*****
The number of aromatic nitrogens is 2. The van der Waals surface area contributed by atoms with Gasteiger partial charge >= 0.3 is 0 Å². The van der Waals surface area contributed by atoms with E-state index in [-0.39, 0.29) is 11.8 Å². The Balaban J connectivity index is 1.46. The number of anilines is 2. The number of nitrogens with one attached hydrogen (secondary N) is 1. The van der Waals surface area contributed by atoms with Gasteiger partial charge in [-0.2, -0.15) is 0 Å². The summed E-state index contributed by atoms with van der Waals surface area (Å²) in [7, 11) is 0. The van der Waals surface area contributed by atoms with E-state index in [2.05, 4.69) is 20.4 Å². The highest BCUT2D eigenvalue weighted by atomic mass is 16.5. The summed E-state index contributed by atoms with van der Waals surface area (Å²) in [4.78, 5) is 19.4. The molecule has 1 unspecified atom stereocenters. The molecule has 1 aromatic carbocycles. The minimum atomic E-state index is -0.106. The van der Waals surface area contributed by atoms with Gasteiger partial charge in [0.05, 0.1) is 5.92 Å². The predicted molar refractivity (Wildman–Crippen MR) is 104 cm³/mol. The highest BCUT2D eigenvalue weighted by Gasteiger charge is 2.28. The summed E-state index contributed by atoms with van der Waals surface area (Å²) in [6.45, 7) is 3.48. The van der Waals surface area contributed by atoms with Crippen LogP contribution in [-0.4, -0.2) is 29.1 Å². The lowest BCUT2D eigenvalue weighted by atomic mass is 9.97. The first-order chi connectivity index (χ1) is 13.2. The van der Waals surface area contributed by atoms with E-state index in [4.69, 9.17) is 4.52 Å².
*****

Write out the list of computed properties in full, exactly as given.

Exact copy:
The number of aromatic nitrogens is 2. The van der Waals surface area contributed by atoms with Gasteiger partial charge >= 0.3 is 0 Å². The van der Waals surface area contributed by atoms with E-state index in [-0.39, 0.29) is 11.8 Å². The Balaban J connectivity index is 1.46. The number of anilines is 2. The number of nitrogens with one attached hydrogen (secondary N) is 1. The van der Waals surface area contributed by atoms with Gasteiger partial charge in [-0.2, -0.15) is 0 Å². The summed E-state index contributed by atoms with van der Waals surface area (Å²) in [7, 11) is 0. The van der Waals surface area contributed by atoms with E-state index in [2.05, 4.69) is 20.4 Å². The highest BCUT2D eigenvalue weighted by atomic mass is 16.5. The summed E-state index contributed by atoms with van der Waals surface area (Å²) in [4.78, 5) is 19.4. The molecule has 1 unspecified atom stereocenters. The molecule has 1 aromatic carbocycles. The minimum atomic E-state index is -0.106. The van der Waals surface area contributed by atoms with Gasteiger partial charge in [0.05, 0.1) is 5.92 Å². The predicted molar refractivity (Wildman–Crippen MR) is 104 cm³/mol. The highest BCUT2D eigenvalue weighted by Gasteiger charge is 2.28. The summed E-state index contributed by atoms with van der Waals surface area (Å²) in [6.45, 7) is 3.48. The van der Waals surface area contributed by atoms with Crippen LogP contribution in [-0.4, -0.2) is 29.1 Å². The lowest BCUT2D eigenvalue weighted by atomic mass is 9.97. The first-order chi connectivity index (χ1) is 13.2. The van der Waals surface area contributed by atoms with E-state index in [4.69, 9.17) is 4.52 Å².